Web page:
Home Guide Locators in Appium

Locators in Appium

By Jash Unadkat, Technical Content Writer at BrowserStack -

Locating specific elements is the most important step prior to automating test scenarios for both web and mobile apps. Knowing how to use different locators correctly is key to building efficient automation scripts. After all, if the test script is not able to identify which element it needs to interact with, the test will fail before it can begin.

A previous article on locators in Selenium explores the different locators that help uniquely identify elements on an HTML page. On similar lines, this article will point out different locator strategies used in Appium for automated app testing

The official documentation on Appium.io states that Appium provides compatibility with a subset of the WebDriver locator strategies. For example: find by Xpath, find by class. This will help QAs with prior experience of Selenium testing relate better with the Appium framework.

Locator strategies supported by Appium:

  1. ID
  2. Class Name
  3. Xpath
  4. Accessibility ID
  5. Android UI Automator
  6. Android View Tag (Espresso Only)
  7. iOS UI Automation

Note: An Appium Inspector Tool allows users to locate elements using all the above locator strategies. To learn more about Appium Inspector, refer to this article on Appium Desktop.

1. ID

Finding elements using the ID is, by far the simplest technique. Each element has a unique ID assigned to it that helps in identifying and interacting with it. Appium has a Native element identifier for Android and iOS.

resource-id is used as an element identifier for Android and name is used for iOS.

Code

driver.findElementById("IntegerA"); // for iOS

dr.findElement(By.id("android:id/text1")).click(); //for Android

2. Accessibility ID

It is a highly preferred locator strategy, especially in the case of automating Android and iOS test cases. Developers can explicitly set the Accessibility ID during development.

As Accessibility ID can be used for cross-platform automation, the code becomes reusable.

For iOS, the default Accessibility ID is set to the name of the UI element. For Android, the value of Accessibility is same as the value of the attribute “content-desc”.

Code

dr.findElementByAccessibilityId("Accessibility").click();

3. Class Name

Using Class Name for searching an element is a very generic method. This is because multiple elements may have the same class name and this creates a problem in finding one particular element. Thus, one needs to use a combination of multiple attributes, for example, combining text with the class name to identify the element.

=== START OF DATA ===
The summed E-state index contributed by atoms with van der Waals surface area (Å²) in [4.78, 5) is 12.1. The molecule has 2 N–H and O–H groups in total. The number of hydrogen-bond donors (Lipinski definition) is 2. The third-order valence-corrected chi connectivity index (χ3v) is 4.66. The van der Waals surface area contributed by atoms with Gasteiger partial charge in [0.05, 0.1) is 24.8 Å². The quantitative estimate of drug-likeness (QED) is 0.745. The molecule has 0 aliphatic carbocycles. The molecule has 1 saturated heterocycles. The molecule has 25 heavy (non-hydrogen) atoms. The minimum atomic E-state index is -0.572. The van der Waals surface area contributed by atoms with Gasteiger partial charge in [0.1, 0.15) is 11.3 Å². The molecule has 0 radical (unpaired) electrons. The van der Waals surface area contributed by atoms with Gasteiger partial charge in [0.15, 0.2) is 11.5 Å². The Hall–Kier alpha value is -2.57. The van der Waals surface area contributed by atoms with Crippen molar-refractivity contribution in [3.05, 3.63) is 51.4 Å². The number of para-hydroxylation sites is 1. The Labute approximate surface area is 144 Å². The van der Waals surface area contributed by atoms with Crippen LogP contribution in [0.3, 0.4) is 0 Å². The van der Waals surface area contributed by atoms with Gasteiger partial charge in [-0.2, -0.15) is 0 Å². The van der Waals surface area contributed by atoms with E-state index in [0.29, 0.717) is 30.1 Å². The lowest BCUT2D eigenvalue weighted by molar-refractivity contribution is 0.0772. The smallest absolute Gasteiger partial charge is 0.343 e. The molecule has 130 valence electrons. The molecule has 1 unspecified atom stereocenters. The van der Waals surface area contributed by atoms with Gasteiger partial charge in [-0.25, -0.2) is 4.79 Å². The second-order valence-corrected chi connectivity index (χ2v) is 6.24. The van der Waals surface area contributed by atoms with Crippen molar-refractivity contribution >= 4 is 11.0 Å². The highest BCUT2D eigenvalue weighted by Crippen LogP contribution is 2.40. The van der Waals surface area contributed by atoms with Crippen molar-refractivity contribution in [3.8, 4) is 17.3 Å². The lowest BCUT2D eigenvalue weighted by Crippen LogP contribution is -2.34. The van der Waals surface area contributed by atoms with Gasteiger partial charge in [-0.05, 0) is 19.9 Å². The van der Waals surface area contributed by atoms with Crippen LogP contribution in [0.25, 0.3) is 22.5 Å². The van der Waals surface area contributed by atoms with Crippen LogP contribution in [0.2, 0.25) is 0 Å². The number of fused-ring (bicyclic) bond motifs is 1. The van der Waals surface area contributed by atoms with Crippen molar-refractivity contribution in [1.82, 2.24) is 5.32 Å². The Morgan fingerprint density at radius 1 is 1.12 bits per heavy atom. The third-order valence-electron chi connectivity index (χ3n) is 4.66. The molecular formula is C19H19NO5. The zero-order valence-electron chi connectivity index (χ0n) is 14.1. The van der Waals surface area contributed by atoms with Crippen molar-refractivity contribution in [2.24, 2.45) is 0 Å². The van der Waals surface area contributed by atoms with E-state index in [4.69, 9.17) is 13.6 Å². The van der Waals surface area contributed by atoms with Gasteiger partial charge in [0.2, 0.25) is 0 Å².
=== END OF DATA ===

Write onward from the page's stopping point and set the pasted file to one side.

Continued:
For iOS, Class Name is represented as the full name of the XCUI element and begins with XCUIElementType. For example – UIAButton, UIARadioButton


Read More: Getting Started with XCUITest Framework


In the case of Android, the Class Name is called out as the full name of the UIAutomator2 class. For example – android.widget.TextView

Code

List<WebElement> buttons = driver.findElementsByClassName("android.widget.TextView");

for(WebElement button : buttons){
System.out.println(button.getText());

if(button.getText().equals("Animation")){
button.click();
}
}

4. XPath

Xpath analyzes the XML structure of the app and then locates the element. Xpath should only be used when there is no ID, Name, or accessibility ID assigned to a specific UI element. Although XPath allows for the formulation of complex queries, using XPath is not recommended because it has stability and performance issues (as mentioned in the official documentation).

One can easily find the Xpath using the Appium Desktop Inspector while inspecting the XML structure of the application.

Appium locator
Image source

Code

MobileElement computeSumButton = driver.findElementByXPath("(//XCUIElementTypeButton)[1]");

5. Android UI Automator (UI Automator 2)

Naturally, as the name suggests, this locator is Android-specific. One needs to use the UI Automator API, in particular, the UISelector Class to search for specific elements. Naturally, this makes it a pre-requisite for QAs to have prior knowledge of UISelector API. In Appium, one needs to send the Java code as a string to the server that is executed in the application’s environment which in turn returns the particular elements.

Code

String selector = "new UiSelector().text(“Cancel”))

.className(“android.widget.Button”))";

MobileElement element = (MobileElement) driver.findElement(MobileBy.AndroidUIAutomator(selector));

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6. Android View Tag (Espresso Only)

Similar to Android UI Automator, this is also an Android platform-specific locator. It allows QAs to locate elements using its view tag.

7. iOS UIAutomation

This is an iOS platform-specific locator. It enables QAs or developers to use Apple’s Instruments framework to locate elements while automating tests for iOS apps.

Code

String selector = "**/XCUIElementTypeCell[`name BEGINSWITH "P"`]/XCUIElementTypeButton[4]";

MobileElement element = (MobileElement)

Note: The iOS UIAutomation is deprecated and now the primary support for automating iOS apps is using the XCUITest Driver.

Use this guide to migrate iOS tests from UIAutomation (iOS 9.3 and below) to XCUITest (iOS 9.3 and up)

While performing automated app testing, test scripts need to interact with extensive elements. Thus, locating the right elements for successful testing is mandatory. Consequently, it is imperative for testing teams to be well-versed with all possible locator strategies in Appium that help identify web elements accurately.

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